Afghan sisters deported from Austria after landmark EU ruling

Migrants arrive at a border point between Croatia and Hungary where they will be transported by bus through to Austria on September 21, 2015 Image copyright Getty Images
Image caption In 2015, hundreds of thousands of migrants and refugees crossed into Austria

Two Afghan sisters who lost a landmark asylum case at the European Union's top court have been deported from Austria, aid agencies say.

Khadija and Zainab Jafari and their three young children arrived in Austria in 2016, but were not granted asylum.

The authorities decided they should be sent back to Croatia because it was their point of entry to the EU.

The sisters challenged this at the European Court of Justice [ECJ], but it ruled in favour of the authorities.

Under the so-called Dublin regulation, refugees typically have to seek asylum in the first EU state they reach.

Last July, after hearing the case of the Jafari sisters, the ECJ ruled that the Dublin regulation applied even in exceptional circumstances.

The decision brought the future of several hundred people who arrived during the migrant crisis of 2015-16 into doubt.

The sisters were deported at midday on Tuesday to a camp in the Croatian capital, Zagreb, an activist told the BBC.

Charities and aid agencies protested saying the sisters were settled in Austria.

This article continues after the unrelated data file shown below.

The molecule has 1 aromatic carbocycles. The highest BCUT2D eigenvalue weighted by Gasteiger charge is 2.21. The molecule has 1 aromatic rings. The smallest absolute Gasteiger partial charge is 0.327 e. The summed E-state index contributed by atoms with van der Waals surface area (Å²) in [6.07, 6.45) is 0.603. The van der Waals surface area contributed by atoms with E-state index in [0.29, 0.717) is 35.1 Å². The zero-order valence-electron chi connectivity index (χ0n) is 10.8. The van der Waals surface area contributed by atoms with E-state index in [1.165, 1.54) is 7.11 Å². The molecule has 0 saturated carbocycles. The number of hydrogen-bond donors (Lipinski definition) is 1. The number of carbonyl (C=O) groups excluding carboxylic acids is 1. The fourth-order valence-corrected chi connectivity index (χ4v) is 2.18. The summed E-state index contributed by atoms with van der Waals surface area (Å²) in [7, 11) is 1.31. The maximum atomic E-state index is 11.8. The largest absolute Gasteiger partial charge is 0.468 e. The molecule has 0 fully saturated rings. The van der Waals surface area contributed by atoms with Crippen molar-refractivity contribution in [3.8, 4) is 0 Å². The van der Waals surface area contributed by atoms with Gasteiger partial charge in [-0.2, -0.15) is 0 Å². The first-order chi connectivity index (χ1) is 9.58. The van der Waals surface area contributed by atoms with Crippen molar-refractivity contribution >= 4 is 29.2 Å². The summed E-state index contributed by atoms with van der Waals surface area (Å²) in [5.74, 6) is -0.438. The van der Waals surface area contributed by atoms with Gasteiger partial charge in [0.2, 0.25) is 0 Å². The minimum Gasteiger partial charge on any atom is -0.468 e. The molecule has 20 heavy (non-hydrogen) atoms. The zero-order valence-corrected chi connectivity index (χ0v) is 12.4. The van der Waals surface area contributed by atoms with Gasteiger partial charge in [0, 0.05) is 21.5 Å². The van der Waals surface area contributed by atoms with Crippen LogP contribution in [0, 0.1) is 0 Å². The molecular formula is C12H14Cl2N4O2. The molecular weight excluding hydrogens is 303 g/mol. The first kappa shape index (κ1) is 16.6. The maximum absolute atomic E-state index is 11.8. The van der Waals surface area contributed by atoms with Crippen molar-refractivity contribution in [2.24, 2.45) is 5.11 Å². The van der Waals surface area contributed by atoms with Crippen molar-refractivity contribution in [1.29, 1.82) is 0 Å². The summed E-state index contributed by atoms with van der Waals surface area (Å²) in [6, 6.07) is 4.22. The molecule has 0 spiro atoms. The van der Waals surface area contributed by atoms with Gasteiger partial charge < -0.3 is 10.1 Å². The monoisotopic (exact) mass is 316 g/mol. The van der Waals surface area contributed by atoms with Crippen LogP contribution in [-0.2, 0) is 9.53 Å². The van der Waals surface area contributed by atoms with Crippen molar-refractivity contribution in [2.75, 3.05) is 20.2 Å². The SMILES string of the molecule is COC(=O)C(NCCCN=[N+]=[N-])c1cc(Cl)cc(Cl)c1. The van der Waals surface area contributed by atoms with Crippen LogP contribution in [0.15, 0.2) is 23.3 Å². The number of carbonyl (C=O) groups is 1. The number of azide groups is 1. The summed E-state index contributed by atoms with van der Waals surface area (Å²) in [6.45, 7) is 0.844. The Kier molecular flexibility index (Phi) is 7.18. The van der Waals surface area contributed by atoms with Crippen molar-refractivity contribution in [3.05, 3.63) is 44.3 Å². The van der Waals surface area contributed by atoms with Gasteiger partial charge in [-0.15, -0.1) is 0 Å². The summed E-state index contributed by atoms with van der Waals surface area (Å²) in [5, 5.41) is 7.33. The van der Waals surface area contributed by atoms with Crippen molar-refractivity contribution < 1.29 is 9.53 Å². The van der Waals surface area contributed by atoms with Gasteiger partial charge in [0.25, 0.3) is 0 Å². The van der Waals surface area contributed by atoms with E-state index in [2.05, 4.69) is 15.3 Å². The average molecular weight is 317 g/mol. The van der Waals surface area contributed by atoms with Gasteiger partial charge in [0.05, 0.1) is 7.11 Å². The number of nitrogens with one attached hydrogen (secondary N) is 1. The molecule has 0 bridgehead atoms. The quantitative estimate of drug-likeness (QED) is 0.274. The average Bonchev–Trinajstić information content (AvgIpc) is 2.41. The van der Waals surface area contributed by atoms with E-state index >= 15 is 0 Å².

"The three children have been well integrated since their entry to school," the Diakonie charity said in a statement.

"We would have wished that Austria would send a positive signal and carry out the asylum procedure itself."

"The case of the Jafari sisters and their children would have been an ideal case for the spirit of European solidarity. Unfortunately not for the Austrian authorities," the statement added.

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Media captionThe Austrian authorities are struggling to prevent migrants travelling from Italy to Austria via goods trains

In its ruling, the ECJ stressed that EU countries could show a "spirit of solidarity" under a sovereignty clause that allows member states to examine asylum applications even if they do not have to.

From August 2015, hundreds - and sometimes thousands - of refugees arrived in Austria every day, initially via Hungary and later through Slovenia.

Many wanted to travel on to Germany, but around 90,000 applied for asylum in Austria, equivalent to about 1% of its population.

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